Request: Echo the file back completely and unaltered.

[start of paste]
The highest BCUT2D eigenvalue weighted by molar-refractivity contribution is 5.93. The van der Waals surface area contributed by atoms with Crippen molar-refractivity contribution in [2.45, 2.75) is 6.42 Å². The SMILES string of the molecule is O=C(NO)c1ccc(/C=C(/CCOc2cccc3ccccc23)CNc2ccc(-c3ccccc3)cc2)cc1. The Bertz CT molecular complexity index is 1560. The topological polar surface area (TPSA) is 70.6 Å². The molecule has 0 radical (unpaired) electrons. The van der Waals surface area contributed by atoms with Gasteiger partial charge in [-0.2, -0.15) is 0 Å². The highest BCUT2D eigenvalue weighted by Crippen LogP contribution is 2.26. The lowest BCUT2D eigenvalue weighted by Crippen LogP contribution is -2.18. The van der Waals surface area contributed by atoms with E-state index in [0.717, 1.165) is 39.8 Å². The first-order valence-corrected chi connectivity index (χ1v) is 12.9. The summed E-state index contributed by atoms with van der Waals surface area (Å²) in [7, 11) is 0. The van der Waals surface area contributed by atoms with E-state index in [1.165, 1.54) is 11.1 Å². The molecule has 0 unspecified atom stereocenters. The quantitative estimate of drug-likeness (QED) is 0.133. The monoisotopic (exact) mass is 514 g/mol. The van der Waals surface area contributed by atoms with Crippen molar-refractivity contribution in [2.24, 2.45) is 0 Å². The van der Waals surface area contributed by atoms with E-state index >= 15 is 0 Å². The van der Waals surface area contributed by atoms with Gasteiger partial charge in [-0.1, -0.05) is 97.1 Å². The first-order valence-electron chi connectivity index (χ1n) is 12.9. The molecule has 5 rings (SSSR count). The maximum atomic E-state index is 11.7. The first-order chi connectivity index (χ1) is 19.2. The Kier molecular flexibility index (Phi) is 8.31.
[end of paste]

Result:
The highest BCUT2D eigenvalue weighted by molar-refractivity contribution is 5.93. The van der Waals surface area contributed by atoms with Crippen molar-refractivity contribution in [2.45, 2.75) is 6.42 Å². The SMILES string of the molecule is O=C(NO)c1ccc(/C=C(/CCOc2cccc3ccccc23)CNc2ccc(-c3ccccc3)cc2)cc1. The Bertz CT molecular complexity index is 1560. The topological polar surface area (TPSA) is 70.6 Å². The molecule has 0 radical (unpaired) electrons. The van der Waals surface area contributed by atoms with Gasteiger partial charge in [-0.2, -0.15) is 0 Å². The highest BCUT2D eigenvalue weighted by Crippen LogP contribution is 2.26. The lowest BCUT2D eigenvalue weighted by Crippen LogP contribution is -2.18. The van der Waals surface area contributed by atoms with E-state index in [0.717, 1.165) is 39.8 Å². The first-order valence-corrected chi connectivity index (χ1v) is 12.9. The summed E-state index contributed by atoms with van der Waals surface area (Å²) in [7, 11) is 0. The van der Waals surface area contributed by atoms with E-state index in [1.165, 1.54) is 11.1 Å². The molecule has 0 unspecified atom stereocenters. The quantitative estimate of drug-likeness (QED) is 0.133. The monoisotopic (exact) mass is 514 g/mol. The van der Waals surface area contributed by atoms with Crippen molar-refractivity contribution in [2.24, 2.45) is 0 Å². The van der Waals surface area contributed by atoms with E-state index >= 15 is 0 Å². The van der Waals surface area contributed by atoms with Gasteiger partial charge in [-0.1, -0.05) is 97.1 Å². The first-order valence-electron chi connectivity index (χ1n) is 12.9. The molecule has 5 rings (SSSR count). The maximum atomic E-state index is 11.7. The first-order chi connectivity index (χ1) is 19.2. The Kier molecular flexibility index (Phi) is 8.31.